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  • Patti

The Overarching Message of the New Testament

In that first year, I searched for clarity. I watched YouTube videos of debates that had been held at churches and in Christian colleges. I looked at websites of churches and para-church organizations and tried to better understand what was behind each of the views. So much of the debate centered on words, on translations, on what has “always been” and on that “slippery slope”. Even though there was no “final answer” to be found, there remained a tug on my heart telling me that Jesus had already made himself clear.

During those months, as I sat through church services, sang the same worship songs and listened to sermons, all that came to my mind was, “these words and songs and atmosphere is perfect for the LGBTQ community.” It seemed so obvious that the message that God sent to the world was for “all” people. The words never spelled out that the Good News was only for straight people. This was my sense, my gut, a mother’s intuition. But I did have another source to consider - the New Testament.

If there are over 31,000 verses in the Bible and only 6 that “touch” on the topic of LGBTQ, then what do the others say? Could I find the truth in what is not said, rather on what is written?

I began with the four gospels and looked for verses that encouraged. Verses that didn’t separate people based on who they loved or what their gender identity might be. Book by book, I counted and recorded and added them to my website. It made sense to me that if people were clobbering LGBTQ people like my son with 6 verses, that they should be able to look and be encouraged by all the other verses.

I found over 370 specific verses in the New Testament that would be encouraging. Verses like:

Matthew 11:28-30 “Come to me, all who are weary and heavy laden, and I will give you rest. Take my yoke upon you and learn from Me, for I am gentle and humble in heart, and you will find rest for your souls! For my yoke is easy and My burden is light.”

Matthew 25:40 And the King will answer and say to them. “Truly I say to you, to the extent that you did it to one of these brothers of Mine, even the least of them, you did it to Me.”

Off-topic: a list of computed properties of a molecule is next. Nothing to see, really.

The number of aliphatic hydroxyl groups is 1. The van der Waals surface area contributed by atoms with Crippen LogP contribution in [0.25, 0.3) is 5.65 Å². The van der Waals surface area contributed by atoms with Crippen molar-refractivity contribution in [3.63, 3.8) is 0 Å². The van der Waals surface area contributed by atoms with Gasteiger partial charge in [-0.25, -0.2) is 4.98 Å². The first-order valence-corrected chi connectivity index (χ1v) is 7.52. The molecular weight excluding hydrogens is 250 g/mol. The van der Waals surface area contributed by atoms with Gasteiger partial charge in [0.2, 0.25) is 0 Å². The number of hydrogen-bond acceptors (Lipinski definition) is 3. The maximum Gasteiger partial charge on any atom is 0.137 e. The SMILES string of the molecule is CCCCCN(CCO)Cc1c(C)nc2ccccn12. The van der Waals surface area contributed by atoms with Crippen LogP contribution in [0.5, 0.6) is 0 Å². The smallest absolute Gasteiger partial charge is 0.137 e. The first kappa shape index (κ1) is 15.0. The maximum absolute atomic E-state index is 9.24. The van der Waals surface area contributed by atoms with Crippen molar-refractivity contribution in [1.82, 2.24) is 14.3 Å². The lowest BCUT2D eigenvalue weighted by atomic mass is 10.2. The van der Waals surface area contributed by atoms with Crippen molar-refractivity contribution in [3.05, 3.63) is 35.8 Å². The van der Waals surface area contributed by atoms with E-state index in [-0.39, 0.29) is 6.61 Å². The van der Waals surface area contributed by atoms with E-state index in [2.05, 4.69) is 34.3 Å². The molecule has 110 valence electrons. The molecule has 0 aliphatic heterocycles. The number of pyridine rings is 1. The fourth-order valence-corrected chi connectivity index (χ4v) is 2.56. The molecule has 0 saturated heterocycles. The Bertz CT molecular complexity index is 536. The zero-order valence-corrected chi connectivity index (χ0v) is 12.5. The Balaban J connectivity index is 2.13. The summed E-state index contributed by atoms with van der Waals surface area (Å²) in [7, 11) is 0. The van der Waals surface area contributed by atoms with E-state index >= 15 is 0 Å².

Luke 6:37 And do not judge and you will not be judged; and do not condemn, and you will not be condemned; pardon, and you will be pardoned.

John 6:40 For this is the will of My Father, that everyone who beholds the Son and believes in Him, may have eternal life; and I Myself will raise him up on the last day.

Do you see anything that specifies gender identity or sexuality?

Next, I read all the red letters, the words of Jesus. In reading Jesus’ words I found only acceptance. I saw him talk about a eunuch and recognize that some people are born that way and some are made to be eunuchs. I saw that the Ethiopian Eunuch mentioned in the book of Acts was saved without any hesitation. No call to repentance. No questioning of his sexuality. Why call out that he was a eunuch, a sexual minority? I realize that this prevented him from entering parts of the temple, but God could have chosen a different person to be the first baptized from another continent. Why did he choose a sexual minority if it was not to reassure others that that they, too, have a place in the kingdom? Can we apply that today? If not, then why not?

The only groups that I saw Jesus turn away from were groups of religious leaders, pharisees and those zealous for the law but neglectful of people and relationships. Jesus followed the law, but found times when the law was to be overlooked such as in healing on the sabbath. With that pattern, wouldn’t it make sense that there would be some grace available to LGBTQ believers who want to be a part of the church?

There were also those passages in the New Testament that talked about the inclusion of Gentiles. It was a huge challenge for the Jewish believers to welcome Gentiles and not hold them to the Jewish norms of circumcision and dietary laws. Peter had that problem in Acts 10. Galatians 3:28 says that there is no differentiation between Jew and Greek, slave and free or male and female. This is a challenge to believers that they need to think outside what was standard to the Jewish followers of Christ. This seems to describe something similar to today’s heterosexuals having a problem with sexual and gender minorities.

So, the overarching message of the New Testament seemed to me to be one of love and acceptance. Love is love is love. Isn’t it?

If you want to see the encouraging verses for yourself you can look here.

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